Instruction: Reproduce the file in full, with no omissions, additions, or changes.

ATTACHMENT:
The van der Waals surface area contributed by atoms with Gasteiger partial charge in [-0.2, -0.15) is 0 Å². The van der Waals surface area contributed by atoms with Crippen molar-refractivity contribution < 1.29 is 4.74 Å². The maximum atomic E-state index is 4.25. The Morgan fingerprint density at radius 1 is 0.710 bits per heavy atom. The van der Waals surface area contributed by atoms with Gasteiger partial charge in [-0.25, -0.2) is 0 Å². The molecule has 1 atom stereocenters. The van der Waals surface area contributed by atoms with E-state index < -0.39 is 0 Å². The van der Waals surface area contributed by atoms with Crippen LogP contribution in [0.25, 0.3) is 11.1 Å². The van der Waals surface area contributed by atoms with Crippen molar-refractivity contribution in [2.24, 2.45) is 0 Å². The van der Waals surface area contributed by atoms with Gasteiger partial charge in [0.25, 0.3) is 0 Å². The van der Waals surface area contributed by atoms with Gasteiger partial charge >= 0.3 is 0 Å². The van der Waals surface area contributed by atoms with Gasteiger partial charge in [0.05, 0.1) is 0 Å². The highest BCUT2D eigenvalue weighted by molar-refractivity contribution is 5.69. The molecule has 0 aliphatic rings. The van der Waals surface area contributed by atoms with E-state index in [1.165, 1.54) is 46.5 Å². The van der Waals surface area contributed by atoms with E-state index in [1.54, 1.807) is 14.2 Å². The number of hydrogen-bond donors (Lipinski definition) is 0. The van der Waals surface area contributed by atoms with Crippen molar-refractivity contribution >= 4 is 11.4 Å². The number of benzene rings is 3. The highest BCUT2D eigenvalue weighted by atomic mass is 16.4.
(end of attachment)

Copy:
The van der Waals surface area contributed by atoms with Gasteiger partial charge in [-0.2, -0.15) is 0 Å². The van der Waals surface area contributed by atoms with Crippen molar-refractivity contribution < 1.29 is 4.74 Å². The maximum atomic E-state index is 4.25. The Morgan fingerprint density at radius 1 is 0.710 bits per heavy atom. The van der Waals surface area contributed by atoms with Gasteiger partial charge in [-0.25, -0.2) is 0 Å². The molecule has 1 atom stereocenters. The van der Waals surface area contributed by atoms with E-state index < -0.39 is 0 Å². The van der Waals surface area contributed by atoms with Crippen LogP contribution in [0.25, 0.3) is 11.1 Å². The van der Waals surface area contributed by atoms with Crippen molar-refractivity contribution in [2.24, 2.45) is 0 Å². The van der Waals surface area contributed by atoms with Gasteiger partial charge in [0.25, 0.3) is 0 Å². The van der Waals surface area contributed by atoms with Gasteiger partial charge >= 0.3 is 0 Å². The van der Waals surface area contributed by atoms with Gasteiger partial charge in [0.05, 0.1) is 0 Å². The highest BCUT2D eigenvalue weighted by molar-refractivity contribution is 5.69. The molecule has 0 aliphatic rings. The van der Waals surface area contributed by atoms with E-state index in [1.165, 1.54) is 46.5 Å². The van der Waals surface area contributed by atoms with E-state index in [1.54, 1.807) is 14.2 Å². The number of hydrogen-bond donors (Lipinski definition) is 0. The van der Waals surface area contributed by atoms with Crippen molar-refractivity contribution >= 4 is 11.4 Å². The number of benzene rings is 3. The highest BCUT2D eigenvalue weighted by atomic mass is 16.4.